church reach young people
Luke Edwards

Want Your Church to Reach Young People?

In conversations with church leaders, a question I hear often is, “How do we reach young people?”

While oversimplified answers to such questions typically annoy me, I was struck by recent research coming out of the Church of England.

Good Signs

The Church Army Research Unit, a part of the research program of the Church of England, recently examined 1,100 fresh expressions of church in the UK and found, “FxC attenders are much younger than the control group of parishes surveyed, with an average age of 25-34 against the average age of 65 for parish church attenders.”

Tim Lomax, an Anglican priest, shared with me that, “The average age of parish churches is Bonnie Tyler (65). The average age of fresh expressions is Ellie Goulding (30).”

While there is no simple answer to the question about how to reach young people, we should certainly pay special attention to movements in the Church that are finding success in this area, particularly ones in mainline denominations (an achievement never even imagined decades ago).

So What’s Up?

So what is it about the Fresh Expressions movement that is connecting with young people?

As a young pastor and minister to young people I have a few personal observations, which have been further shaped by Erwin McManus’s Soul Cravings.

A Longing for Community

Methodist author Scott Kisker writes, “Faith is born in the midst of relationship.” Fresh expressions offer a comfortable environment to engage in face-to-face interactions about faith and life. In the age of social media, it’s not easy for young folks to find such opportunities.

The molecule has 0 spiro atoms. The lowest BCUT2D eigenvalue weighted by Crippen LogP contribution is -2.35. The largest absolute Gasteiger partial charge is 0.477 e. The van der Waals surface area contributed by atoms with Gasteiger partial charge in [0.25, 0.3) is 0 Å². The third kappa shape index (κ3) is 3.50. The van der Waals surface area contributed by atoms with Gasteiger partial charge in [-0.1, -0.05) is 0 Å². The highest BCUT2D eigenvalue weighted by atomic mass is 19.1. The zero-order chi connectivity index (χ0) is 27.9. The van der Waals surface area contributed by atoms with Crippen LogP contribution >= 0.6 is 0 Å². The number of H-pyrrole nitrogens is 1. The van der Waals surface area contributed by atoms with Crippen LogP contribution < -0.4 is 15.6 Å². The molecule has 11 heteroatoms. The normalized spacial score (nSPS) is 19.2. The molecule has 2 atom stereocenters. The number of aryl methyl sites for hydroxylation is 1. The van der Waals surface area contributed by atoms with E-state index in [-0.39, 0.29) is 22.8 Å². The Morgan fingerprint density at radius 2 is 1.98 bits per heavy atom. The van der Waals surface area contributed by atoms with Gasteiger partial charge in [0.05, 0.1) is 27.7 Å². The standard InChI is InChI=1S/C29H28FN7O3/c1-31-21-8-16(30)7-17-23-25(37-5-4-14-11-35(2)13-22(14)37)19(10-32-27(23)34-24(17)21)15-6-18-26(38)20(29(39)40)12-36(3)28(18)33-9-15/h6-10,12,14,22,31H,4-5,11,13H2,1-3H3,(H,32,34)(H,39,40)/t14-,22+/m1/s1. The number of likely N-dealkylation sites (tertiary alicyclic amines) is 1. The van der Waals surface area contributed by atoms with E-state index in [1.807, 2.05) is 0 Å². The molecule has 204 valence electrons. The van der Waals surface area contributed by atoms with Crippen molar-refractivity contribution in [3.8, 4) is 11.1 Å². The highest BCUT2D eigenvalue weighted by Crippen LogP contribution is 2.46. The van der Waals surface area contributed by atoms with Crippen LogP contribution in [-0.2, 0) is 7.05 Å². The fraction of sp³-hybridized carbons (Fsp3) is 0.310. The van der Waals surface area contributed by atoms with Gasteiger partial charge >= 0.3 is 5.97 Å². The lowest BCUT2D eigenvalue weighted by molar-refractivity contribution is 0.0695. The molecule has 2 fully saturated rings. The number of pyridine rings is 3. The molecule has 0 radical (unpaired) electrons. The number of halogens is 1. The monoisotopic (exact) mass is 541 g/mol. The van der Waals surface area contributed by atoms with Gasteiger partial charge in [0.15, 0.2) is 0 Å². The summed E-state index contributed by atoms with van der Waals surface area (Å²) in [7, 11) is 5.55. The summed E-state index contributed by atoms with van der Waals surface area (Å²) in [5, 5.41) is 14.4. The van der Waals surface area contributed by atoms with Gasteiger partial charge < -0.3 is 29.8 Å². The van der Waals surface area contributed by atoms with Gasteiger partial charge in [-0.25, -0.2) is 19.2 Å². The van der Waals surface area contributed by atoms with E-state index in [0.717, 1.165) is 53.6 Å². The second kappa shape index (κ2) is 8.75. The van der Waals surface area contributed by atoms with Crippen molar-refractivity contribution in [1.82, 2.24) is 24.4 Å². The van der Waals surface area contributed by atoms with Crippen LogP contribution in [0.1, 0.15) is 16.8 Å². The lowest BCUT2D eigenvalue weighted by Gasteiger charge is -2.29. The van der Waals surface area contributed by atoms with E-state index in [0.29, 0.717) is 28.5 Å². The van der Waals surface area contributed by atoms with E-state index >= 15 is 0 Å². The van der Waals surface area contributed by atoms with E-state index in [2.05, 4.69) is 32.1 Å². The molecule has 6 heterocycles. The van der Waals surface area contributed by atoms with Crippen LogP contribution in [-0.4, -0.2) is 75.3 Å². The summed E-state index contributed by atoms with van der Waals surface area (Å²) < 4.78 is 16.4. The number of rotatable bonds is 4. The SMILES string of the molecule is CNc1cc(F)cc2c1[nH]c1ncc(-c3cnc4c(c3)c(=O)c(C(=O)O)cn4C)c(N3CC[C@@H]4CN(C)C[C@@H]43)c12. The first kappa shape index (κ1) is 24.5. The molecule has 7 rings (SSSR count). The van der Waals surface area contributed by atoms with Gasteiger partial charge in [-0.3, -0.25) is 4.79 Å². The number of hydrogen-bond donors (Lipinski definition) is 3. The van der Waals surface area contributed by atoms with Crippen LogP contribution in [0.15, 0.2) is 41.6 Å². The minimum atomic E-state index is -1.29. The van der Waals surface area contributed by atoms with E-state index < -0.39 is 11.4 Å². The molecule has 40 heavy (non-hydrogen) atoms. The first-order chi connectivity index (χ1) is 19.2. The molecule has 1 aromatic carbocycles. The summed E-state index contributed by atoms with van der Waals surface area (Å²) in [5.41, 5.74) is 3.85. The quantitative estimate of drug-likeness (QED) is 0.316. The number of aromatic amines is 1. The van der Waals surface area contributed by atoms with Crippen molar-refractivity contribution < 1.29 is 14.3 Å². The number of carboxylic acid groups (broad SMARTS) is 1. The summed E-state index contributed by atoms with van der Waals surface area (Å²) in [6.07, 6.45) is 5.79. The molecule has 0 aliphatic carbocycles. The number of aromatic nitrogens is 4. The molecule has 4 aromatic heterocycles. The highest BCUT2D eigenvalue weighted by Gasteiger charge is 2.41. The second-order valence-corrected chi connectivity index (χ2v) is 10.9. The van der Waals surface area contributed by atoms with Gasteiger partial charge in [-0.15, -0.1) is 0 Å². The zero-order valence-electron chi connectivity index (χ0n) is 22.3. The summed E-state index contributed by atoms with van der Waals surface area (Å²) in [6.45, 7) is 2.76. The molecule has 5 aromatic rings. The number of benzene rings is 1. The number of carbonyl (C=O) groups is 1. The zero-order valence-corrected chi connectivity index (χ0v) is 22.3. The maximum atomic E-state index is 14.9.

A Desire for Purpose

As the realities of adulthood set in, we quickly realize that the American dream not only is impossible to attain, but also fails to bring lasting satisfaction. The Christian community of a fresh expression provides young people with an opportunity to explore what their true purpose might be.

A Search for Meaning

Lastly, I’ve seen young people desperately search for truth. While few young folks I know want to be told what truth is, that does not mean they are not searching for it. Fresh expressions of church often provide the open environment needed for those who are searching.

The research coming from England should catch the attention of all church leaders and denominational leaders hoping to connect their churches to younger generations.

If you would like to learn more about fresh expressions and how to start one, check out my free e-book.

Luke Edwards

Luke Edwards

Luke Edwards is the Associate Director of Church Development for the Western North Carolina Conference of the United Methodist Church and a trainer for Fresh Expressions US. He was the founding pastor of King Street Church, a network of fresh expressions in Boone, NC. Participating in local, regional, and national levels of the Fresh Expressions movement has given Luke a unique perspective into the future of the mainline church in a post-Christian society. You can follow him on twitter at @lukesedwards or check out his blog Faithful Community at


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